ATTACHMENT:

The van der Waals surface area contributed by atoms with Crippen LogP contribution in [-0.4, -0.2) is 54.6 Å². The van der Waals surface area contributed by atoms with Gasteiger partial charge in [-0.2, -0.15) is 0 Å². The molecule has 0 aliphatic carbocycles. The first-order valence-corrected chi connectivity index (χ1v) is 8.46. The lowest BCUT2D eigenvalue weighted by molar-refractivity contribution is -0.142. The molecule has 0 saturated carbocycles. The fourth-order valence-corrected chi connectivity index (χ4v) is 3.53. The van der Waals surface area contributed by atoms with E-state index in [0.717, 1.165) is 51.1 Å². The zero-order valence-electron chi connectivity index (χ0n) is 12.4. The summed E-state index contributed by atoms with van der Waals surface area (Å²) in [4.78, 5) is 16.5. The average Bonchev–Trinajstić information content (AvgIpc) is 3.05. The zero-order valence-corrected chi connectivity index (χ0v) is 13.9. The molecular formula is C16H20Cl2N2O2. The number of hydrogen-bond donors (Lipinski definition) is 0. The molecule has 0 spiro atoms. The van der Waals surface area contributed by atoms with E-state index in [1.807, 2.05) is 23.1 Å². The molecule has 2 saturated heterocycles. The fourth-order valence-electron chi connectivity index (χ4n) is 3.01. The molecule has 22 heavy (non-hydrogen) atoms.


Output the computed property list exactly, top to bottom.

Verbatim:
The van der Waals surface area contributed by atoms with Crippen LogP contribution in [-0.4, -0.2) is 54.6 Å². The van der Waals surface area contributed by atoms with Gasteiger partial charge in [-0.2, -0.15) is 0 Å². The molecule has 0 aliphatic carbocycles. The first-order valence-corrected chi connectivity index (χ1v) is 8.46. The lowest BCUT2D eigenvalue weighted by molar-refractivity contribution is -0.142. The molecule has 0 saturated carbocycles. The fourth-order valence-corrected chi connectivity index (χ4v) is 3.53. The van der Waals surface area contributed by atoms with E-state index in [0.717, 1.165) is 51.1 Å². The zero-order valence-electron chi connectivity index (χ0n) is 12.4. The summed E-state index contributed by atoms with van der Waals surface area (Å²) in [4.78, 5) is 16.5. The average Bonchev–Trinajstić information content (AvgIpc) is 3.05. The zero-order valence-corrected chi connectivity index (χ0v) is 13.9. The molecular formula is C16H20Cl2N2O2. The number of hydrogen-bond donors (Lipinski definition) is 0. The molecule has 0 spiro atoms. The van der Waals surface area contributed by atoms with E-state index in [1.807, 2.05) is 23.1 Å². The molecule has 2 saturated heterocycles. The fourth-order valence-electron chi connectivity index (χ4n) is 3.01. The molecule has 22 heavy (non-hydrogen) atoms.